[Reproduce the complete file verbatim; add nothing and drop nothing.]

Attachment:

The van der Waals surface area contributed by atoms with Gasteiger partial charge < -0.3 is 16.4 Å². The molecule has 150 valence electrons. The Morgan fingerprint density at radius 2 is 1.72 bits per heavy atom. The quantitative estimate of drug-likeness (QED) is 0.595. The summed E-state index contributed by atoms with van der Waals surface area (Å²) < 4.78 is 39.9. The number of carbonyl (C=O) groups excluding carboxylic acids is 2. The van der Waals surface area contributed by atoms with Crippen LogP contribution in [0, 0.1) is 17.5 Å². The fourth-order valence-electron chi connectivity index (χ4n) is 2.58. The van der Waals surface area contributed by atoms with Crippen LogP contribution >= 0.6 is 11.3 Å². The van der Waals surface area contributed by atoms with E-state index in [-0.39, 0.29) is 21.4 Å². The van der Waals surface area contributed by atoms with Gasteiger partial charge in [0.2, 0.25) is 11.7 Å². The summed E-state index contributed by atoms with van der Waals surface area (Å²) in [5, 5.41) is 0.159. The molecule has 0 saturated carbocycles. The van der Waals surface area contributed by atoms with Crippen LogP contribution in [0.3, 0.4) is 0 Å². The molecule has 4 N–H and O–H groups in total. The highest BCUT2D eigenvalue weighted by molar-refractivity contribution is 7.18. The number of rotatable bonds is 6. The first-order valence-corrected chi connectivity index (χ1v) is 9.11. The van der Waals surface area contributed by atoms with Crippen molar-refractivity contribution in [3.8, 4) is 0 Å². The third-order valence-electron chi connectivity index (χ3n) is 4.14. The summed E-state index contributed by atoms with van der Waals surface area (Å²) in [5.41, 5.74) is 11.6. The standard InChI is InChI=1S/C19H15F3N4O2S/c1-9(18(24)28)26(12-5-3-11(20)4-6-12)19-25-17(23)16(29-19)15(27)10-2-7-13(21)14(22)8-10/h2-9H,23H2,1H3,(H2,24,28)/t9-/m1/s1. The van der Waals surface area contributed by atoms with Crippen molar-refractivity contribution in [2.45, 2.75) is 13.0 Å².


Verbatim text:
The van der Waals surface area contributed by atoms with Gasteiger partial charge < -0.3 is 16.4 Å². The molecule has 150 valence electrons. The Morgan fingerprint density at radius 2 is 1.72 bits per heavy atom. The quantitative estimate of drug-likeness (QED) is 0.595. The summed E-state index contributed by atoms with van der Waals surface area (Å²) < 4.78 is 39.9. The number of carbonyl (C=O) groups excluding carboxylic acids is 2. The van der Waals surface area contributed by atoms with Crippen LogP contribution in [0, 0.1) is 17.5 Å². The fourth-order valence-electron chi connectivity index (χ4n) is 2.58. The van der Waals surface area contributed by atoms with Crippen LogP contribution >= 0.6 is 11.3 Å². The van der Waals surface area contributed by atoms with E-state index in [-0.39, 0.29) is 21.4 Å². The van der Waals surface area contributed by atoms with Gasteiger partial charge in [0.2, 0.25) is 11.7 Å². The summed E-state index contributed by atoms with van der Waals surface area (Å²) in [5, 5.41) is 0.159. The molecule has 0 saturated carbocycles. The van der Waals surface area contributed by atoms with Crippen LogP contribution in [0.3, 0.4) is 0 Å². The molecule has 4 N–H and O–H groups in total. The highest BCUT2D eigenvalue weighted by molar-refractivity contribution is 7.18. The number of rotatable bonds is 6. The first-order valence-corrected chi connectivity index (χ1v) is 9.11. The van der Waals surface area contributed by atoms with Crippen molar-refractivity contribution in [3.8, 4) is 0 Å². The third-order valence-electron chi connectivity index (χ3n) is 4.14. The summed E-state index contributed by atoms with van der Waals surface area (Å²) in [5.41, 5.74) is 11.6. The standard InChI is InChI=1S/C19H15F3N4O2S/c1-9(18(24)28)26(12-5-3-11(20)4-6-12)19-25-17(23)16(29-19)15(27)10-2-7-13(21)14(22)8-10/h2-9H,23H2,1H3,(H2,24,28)/t9-/m1/s1. The van der Waals surface area contributed by atoms with Crippen molar-refractivity contribution in [2.45, 2.75) is 13.0 Å².